Django/Django Strikes Again DVD

Disc of Spaghetti

For most Americans, the Spaghetti Western began and ended with Sergio Leone, especially his films with Clint Eastwood. While those films are deservedly recognized as classics, they’re only a handful among hundreds of European oaters that came before and after.

One of the greatest successes in this sub-genre was Sergio Corbucci’s groundbreaking Django (1966), starring Franco Nero. Django touched a nerve, giving audiences an outrĂ© Western unlike even Leone’s. Instead of heat and dust, it played out in gray skies and mud. Instead of clear-cut villains, it had a dishonest hero caught between a gang of bandito revolutionaries, the corrupt Mexican army, and a Klan-like renegade militia. It featured a hero who didn’t ride a horse – instead, he came into town on foot, dragging a coffin behind him. This macabre touch builds throughout the film, ending with a severely beaten Django struggling into a showdown in a graveyard.

The film was such a success (except here, where it didn’t get much attention amid domestic drive-in fare) that Europeans went on a knock-off rampage, producing dozens of “sequels” that traded only on the Django name and image. Meanwhile, Franco Nero starred in Camelot. It wasn’t until 17 years later that Nero again took up the role for the only official sequel Django Strikes Again, this time directed by Ted Archer (a.k.a.: Nello Rossati).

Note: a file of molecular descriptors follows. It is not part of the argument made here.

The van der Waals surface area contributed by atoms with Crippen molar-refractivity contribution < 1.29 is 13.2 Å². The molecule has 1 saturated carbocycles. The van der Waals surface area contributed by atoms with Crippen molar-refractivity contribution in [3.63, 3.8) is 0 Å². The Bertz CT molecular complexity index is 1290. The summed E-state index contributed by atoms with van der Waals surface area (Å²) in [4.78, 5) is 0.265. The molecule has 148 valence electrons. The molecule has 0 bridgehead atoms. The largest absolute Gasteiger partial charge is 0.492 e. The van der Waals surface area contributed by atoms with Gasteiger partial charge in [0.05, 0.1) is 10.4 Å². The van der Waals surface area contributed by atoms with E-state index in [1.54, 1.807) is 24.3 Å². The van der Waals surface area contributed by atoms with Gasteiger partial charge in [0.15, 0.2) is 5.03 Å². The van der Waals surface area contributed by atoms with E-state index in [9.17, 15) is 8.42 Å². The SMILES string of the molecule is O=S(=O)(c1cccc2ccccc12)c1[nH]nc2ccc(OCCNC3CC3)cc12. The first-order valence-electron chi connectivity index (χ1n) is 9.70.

Shot in Colombia, it was again a very different kind of Western, concerning Django being forced to give up his peaceful retirement in a monastery to use his trademark machine gun on an army of slavers. Donald Pleasance and Christopher Connelly lend support.

Anchor Bay has released the two films as a wonderful double feature, with excellent transfers, imaginative menus, an interview with Nero (who looks the same as he did 30 years ago), and even an odd little Django video game! The set also contains the most extensive liner notes I’ve yet to see for a DVD – a beautiful little 20-page program detailing the entire history of Django movies, including dozens of posters.

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